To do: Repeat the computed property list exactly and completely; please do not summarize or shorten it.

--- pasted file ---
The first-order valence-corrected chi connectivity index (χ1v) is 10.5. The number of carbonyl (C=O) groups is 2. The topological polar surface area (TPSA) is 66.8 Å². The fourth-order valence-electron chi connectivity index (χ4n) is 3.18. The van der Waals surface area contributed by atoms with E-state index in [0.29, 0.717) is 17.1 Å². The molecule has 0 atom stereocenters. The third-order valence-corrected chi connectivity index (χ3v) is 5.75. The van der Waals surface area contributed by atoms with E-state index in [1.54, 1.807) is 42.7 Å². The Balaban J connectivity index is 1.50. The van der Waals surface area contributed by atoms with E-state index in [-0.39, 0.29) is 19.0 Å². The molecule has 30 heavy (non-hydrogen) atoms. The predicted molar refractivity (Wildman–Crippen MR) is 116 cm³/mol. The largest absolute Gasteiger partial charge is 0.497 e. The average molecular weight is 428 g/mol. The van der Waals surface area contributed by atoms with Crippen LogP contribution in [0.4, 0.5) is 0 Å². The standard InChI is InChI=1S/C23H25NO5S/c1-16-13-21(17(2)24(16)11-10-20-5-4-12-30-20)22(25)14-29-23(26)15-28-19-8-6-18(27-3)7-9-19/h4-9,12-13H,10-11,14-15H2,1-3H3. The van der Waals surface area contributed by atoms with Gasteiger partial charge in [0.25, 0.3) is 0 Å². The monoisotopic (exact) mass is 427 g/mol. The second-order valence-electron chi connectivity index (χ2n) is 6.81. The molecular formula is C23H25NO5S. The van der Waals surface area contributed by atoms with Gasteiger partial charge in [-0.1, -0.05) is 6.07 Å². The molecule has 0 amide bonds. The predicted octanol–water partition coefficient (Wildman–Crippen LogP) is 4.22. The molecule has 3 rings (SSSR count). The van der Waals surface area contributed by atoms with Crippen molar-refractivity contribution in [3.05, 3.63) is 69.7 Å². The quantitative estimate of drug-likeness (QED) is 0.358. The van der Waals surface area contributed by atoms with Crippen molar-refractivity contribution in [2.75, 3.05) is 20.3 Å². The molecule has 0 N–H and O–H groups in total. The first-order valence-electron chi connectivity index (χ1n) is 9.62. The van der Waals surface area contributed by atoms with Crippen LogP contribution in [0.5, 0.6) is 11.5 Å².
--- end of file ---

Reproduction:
The first-order valence-corrected chi connectivity index (χ1v) is 10.5. The number of carbonyl (C=O) groups is 2. The topological polar surface area (TPSA) is 66.8 Å². The fourth-order valence-electron chi connectivity index (χ4n) is 3.18. The van der Waals surface area contributed by atoms with E-state index in [0.29, 0.717) is 17.1 Å². The molecule has 0 atom stereocenters. The third-order valence-corrected chi connectivity index (χ3v) is 5.75. The van der Waals surface area contributed by atoms with E-state index in [1.54, 1.807) is 42.7 Å². The Balaban J connectivity index is 1.50. The van der Waals surface area contributed by atoms with E-state index in [-0.39, 0.29) is 19.0 Å². The molecule has 30 heavy (non-hydrogen) atoms. The predicted molar refractivity (Wildman–Crippen MR) is 116 cm³/mol. The largest absolute Gasteiger partial charge is 0.497 e. The average molecular weight is 428 g/mol. The van der Waals surface area contributed by atoms with Crippen LogP contribution in [0.4, 0.5) is 0 Å². The standard InChI is InChI=1S/C23H25NO5S/c1-16-13-21(17(2)24(16)11-10-20-5-4-12-30-20)22(25)14-29-23(26)15-28-19-8-6-18(27-3)7-9-19/h4-9,12-13H,10-11,14-15H2,1-3H3. The van der Waals surface area contributed by atoms with Gasteiger partial charge in [0.25, 0.3) is 0 Å². The monoisotopic (exact) mass is 427 g/mol. The second-order valence-electron chi connectivity index (χ2n) is 6.81. The molecular formula is C23H25NO5S. The van der Waals surface area contributed by atoms with Gasteiger partial charge in [-0.1, -0.05) is 6.07 Å². The molecule has 0 amide bonds. The predicted octanol–water partition coefficient (Wildman–Crippen LogP) is 4.22. The molecule has 3 rings (SSSR count). The van der Waals surface area contributed by atoms with Crippen molar-refractivity contribution in [3.05, 3.63) is 69.7 Å². The quantitative estimate of drug-likeness (QED) is 0.358. The van der Waals surface area contributed by atoms with Crippen molar-refractivity contribution in [2.75, 3.05) is 20.3 Å². The molecule has 0 N–H and O–H groups in total. The first-order valence-electron chi connectivity index (χ1n) is 9.62. The van der Waals surface area contributed by atoms with Crippen LogP contribution in [0.5, 0.6) is 11.5 Å².